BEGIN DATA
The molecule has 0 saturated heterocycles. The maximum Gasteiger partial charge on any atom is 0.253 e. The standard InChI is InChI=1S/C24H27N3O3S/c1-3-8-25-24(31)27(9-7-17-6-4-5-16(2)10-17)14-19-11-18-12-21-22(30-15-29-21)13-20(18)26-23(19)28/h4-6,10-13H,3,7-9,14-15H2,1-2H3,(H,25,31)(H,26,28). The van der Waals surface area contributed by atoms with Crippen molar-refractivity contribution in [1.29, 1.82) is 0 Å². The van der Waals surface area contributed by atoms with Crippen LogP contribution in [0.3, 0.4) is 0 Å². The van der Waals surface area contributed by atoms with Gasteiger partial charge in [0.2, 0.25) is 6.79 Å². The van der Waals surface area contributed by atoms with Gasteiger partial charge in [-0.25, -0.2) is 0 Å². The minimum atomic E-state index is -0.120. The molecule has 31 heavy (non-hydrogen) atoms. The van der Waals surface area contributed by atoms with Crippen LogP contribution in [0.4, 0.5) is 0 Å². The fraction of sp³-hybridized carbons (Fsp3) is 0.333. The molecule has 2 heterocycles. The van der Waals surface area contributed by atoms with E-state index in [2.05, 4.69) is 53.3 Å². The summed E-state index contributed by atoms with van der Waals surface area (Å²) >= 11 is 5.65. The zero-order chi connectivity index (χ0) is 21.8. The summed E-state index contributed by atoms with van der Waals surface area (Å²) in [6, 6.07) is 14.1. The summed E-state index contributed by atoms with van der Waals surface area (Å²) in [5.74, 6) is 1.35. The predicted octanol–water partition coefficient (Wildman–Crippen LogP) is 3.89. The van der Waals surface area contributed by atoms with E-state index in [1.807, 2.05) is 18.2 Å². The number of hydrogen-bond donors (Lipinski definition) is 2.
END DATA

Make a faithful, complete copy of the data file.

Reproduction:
The molecule has 0 saturated heterocycles. The maximum Gasteiger partial charge on any atom is 0.253 e. The standard InChI is InChI=1S/C24H27N3O3S/c1-3-8-25-24(31)27(9-7-17-6-4-5-16(2)10-17)14-19-11-18-12-21-22(30-15-29-21)13-20(18)26-23(19)28/h4-6,10-13H,3,7-9,14-15H2,1-2H3,(H,25,31)(H,26,28). The van der Waals surface area contributed by atoms with Crippen molar-refractivity contribution in [1.29, 1.82) is 0 Å². The van der Waals surface area contributed by atoms with Crippen LogP contribution in [0.3, 0.4) is 0 Å². The van der Waals surface area contributed by atoms with Gasteiger partial charge in [0.2, 0.25) is 6.79 Å². The van der Waals surface area contributed by atoms with Gasteiger partial charge in [-0.25, -0.2) is 0 Å². The minimum atomic E-state index is -0.120. The molecule has 31 heavy (non-hydrogen) atoms. The van der Waals surface area contributed by atoms with Crippen LogP contribution in [0.4, 0.5) is 0 Å². The fraction of sp³-hybridized carbons (Fsp3) is 0.333. The molecule has 2 heterocycles. The van der Waals surface area contributed by atoms with E-state index in [2.05, 4.69) is 53.3 Å². The summed E-state index contributed by atoms with van der Waals surface area (Å²) >= 11 is 5.65. The zero-order chi connectivity index (χ0) is 21.8. The summed E-state index contributed by atoms with van der Waals surface area (Å²) in [6, 6.07) is 14.1. The summed E-state index contributed by atoms with van der Waals surface area (Å²) in [5.74, 6) is 1.35. The predicted octanol–water partition coefficient (Wildman–Crippen LogP) is 3.89. The van der Waals surface area contributed by atoms with E-state index in [1.807, 2.05) is 18.2 Å². The number of hydrogen-bond donors (Lipinski definition) is 2.